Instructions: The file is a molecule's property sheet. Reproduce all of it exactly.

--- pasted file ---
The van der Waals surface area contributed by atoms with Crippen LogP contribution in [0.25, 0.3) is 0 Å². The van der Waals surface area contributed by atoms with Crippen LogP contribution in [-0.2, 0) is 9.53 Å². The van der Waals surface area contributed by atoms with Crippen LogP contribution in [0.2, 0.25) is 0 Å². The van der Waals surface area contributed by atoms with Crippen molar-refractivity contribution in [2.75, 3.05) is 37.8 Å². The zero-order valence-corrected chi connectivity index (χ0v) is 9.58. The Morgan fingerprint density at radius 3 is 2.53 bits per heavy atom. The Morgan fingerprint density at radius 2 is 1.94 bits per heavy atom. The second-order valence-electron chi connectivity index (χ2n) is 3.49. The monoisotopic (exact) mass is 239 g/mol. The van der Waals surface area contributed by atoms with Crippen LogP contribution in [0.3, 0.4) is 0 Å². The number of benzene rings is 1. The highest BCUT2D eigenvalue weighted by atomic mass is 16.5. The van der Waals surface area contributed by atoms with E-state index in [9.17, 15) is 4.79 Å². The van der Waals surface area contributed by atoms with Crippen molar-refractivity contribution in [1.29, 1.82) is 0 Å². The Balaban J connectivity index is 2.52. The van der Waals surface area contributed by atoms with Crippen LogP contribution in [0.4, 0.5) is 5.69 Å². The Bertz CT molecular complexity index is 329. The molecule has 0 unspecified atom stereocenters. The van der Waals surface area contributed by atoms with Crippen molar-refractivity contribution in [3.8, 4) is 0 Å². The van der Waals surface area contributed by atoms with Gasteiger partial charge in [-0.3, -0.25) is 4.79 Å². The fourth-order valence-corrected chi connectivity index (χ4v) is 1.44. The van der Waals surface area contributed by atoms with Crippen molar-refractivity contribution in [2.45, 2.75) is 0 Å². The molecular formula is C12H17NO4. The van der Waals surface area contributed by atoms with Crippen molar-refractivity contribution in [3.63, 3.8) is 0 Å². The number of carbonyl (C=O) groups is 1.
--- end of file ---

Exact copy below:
The van der Waals surface area contributed by atoms with Crippen LogP contribution in [0.25, 0.3) is 0 Å². The van der Waals surface area contributed by atoms with Crippen LogP contribution in [-0.2, 0) is 9.53 Å². The van der Waals surface area contributed by atoms with Crippen LogP contribution in [0.2, 0.25) is 0 Å². The van der Waals surface area contributed by atoms with Crippen molar-refractivity contribution in [2.75, 3.05) is 37.8 Å². The zero-order valence-corrected chi connectivity index (χ0v) is 9.58. The Morgan fingerprint density at radius 3 is 2.53 bits per heavy atom. The Morgan fingerprint density at radius 2 is 1.94 bits per heavy atom. The second-order valence-electron chi connectivity index (χ2n) is 3.49. The monoisotopic (exact) mass is 239 g/mol. The van der Waals surface area contributed by atoms with Crippen LogP contribution in [0.3, 0.4) is 0 Å². The number of benzene rings is 1. The highest BCUT2D eigenvalue weighted by atomic mass is 16.5. The van der Waals surface area contributed by atoms with E-state index in [9.17, 15) is 4.79 Å². The van der Waals surface area contributed by atoms with Crippen molar-refractivity contribution in [1.29, 1.82) is 0 Å². The Balaban J connectivity index is 2.52. The van der Waals surface area contributed by atoms with Crippen LogP contribution in [0.4, 0.5) is 5.69 Å². The Bertz CT molecular complexity index is 329. The molecule has 0 unspecified atom stereocenters. The van der Waals surface area contributed by atoms with Crippen molar-refractivity contribution in [3.8, 4) is 0 Å². The van der Waals surface area contributed by atoms with Gasteiger partial charge in [-0.3, -0.25) is 4.79 Å². The fourth-order valence-corrected chi connectivity index (χ4v) is 1.44. The van der Waals surface area contributed by atoms with Crippen molar-refractivity contribution in [2.45, 2.75) is 0 Å². The molecular formula is C12H17NO4. The van der Waals surface area contributed by atoms with Crippen molar-refractivity contribution in [3.63, 3.8) is 0 Å². The number of carbonyl (C=O) groups is 1.